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Fed To Continue Bond-Buying Program

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WASHINGTON — At their first meeting of the year, Federal Reserve policy makers voted unanimously on Wednesday to continue the central bank’s controversial $600 billion plan to spur the recovery by buying government bonds.

The Fed did note that commodity prices had risen, but cautioned that long-term inflation expectations had been stable and that measures of underlying inflation had continued to trend downward.

The acknowledgment about rising commodity prices was a slight but significant nod to the danger that the bond-buying plan could eventually touch off inflation.

As expected, the Fed left its benchmark short-term interest rate — the federal funds rate, at which banks borrow from each other overnight — at a range of 0 to 0.25 percent, where it has been since December 2008.

The unanimity within the Federal Open Market Committee, the Fed panel that sets monetary policy, was a welcome and somewhat surprising vote of confidence for the Fed’s chairman, Ben S. Bernanke, who has shown a willingness since the crisis to use aggressive and unconventional measures to stimulate the economy, even in the face of criticism.

Under a rotation system used by the committee, four different regional Fed presidents joined the panel as voting members this year: Charles I. Plosser of the Federal Reserve Bank of Philadelphia, Richard W. Fisher of the Dallas Fed, Charles L. Evans of the Chicago Fed and Narayana R. Kocherlakota of the Minneapolis Fed.

Mr. Plosser and Mr. Fisher have been outspoken skeptics of the bond-buying program, which the Fed announced in November after hinting about it since August. The program is intended to lower long-term interest rates, give a lift to stocks and other assets, and ease the flow of credit.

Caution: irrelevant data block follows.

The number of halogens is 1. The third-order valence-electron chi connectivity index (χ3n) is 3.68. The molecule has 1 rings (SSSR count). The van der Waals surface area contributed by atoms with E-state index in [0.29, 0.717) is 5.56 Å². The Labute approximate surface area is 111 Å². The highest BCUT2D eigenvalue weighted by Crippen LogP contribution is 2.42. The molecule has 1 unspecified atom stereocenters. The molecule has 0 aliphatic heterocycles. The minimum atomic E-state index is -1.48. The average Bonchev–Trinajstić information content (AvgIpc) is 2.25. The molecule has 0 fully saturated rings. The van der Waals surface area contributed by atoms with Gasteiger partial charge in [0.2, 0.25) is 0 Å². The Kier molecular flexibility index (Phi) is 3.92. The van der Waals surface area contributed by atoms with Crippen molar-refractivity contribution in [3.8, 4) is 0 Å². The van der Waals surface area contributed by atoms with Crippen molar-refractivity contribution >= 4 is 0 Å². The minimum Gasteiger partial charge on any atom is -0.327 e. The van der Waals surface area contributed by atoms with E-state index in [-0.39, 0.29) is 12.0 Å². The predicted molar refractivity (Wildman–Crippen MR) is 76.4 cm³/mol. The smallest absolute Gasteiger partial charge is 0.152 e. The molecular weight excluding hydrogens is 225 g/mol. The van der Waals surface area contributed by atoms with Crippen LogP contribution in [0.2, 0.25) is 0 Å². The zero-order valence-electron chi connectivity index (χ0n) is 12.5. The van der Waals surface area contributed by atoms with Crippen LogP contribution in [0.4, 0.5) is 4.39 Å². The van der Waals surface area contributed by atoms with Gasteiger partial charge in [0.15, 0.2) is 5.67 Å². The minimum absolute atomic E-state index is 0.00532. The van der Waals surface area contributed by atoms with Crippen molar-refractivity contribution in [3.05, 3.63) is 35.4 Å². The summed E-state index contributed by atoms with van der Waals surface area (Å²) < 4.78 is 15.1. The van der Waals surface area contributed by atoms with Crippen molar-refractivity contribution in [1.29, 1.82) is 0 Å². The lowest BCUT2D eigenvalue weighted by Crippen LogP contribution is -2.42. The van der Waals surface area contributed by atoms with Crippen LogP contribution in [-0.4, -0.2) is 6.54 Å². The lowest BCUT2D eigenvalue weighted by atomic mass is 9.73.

Long term, are they talking about the next 1000 years?

As long as they ignore food/fuel inflation will be contained.

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Release Date: January 26, 2011

For immediate release

Information received since the Federal Open Market Committee met in December confirms that the economic recovery is continuing, though at a rate that has been insufficient to bring about a significant improvement in labor market conditions.

Actually, labor market conditions are deteriorating, and the FOMC is lying through its teeth.

Growth in household spending picked up late last year, but remains constrained by high unemployment, modest income growth, lower housing wealth, and tight credit. Business spending on equipment and software is rising, while investment in nonresidential structures is still weak. Employers remain reluctant to add to payrolls. The housing sector continues to be depressed. Although commodity prices have risen, longer-term inflation expectations have remained stable, and measures of underlying inflation have been trending downward.

The housing sector sucks and commodity prices are not "rising", they're shooting the ****ing moon! How many days has cotton been lock-limit up again?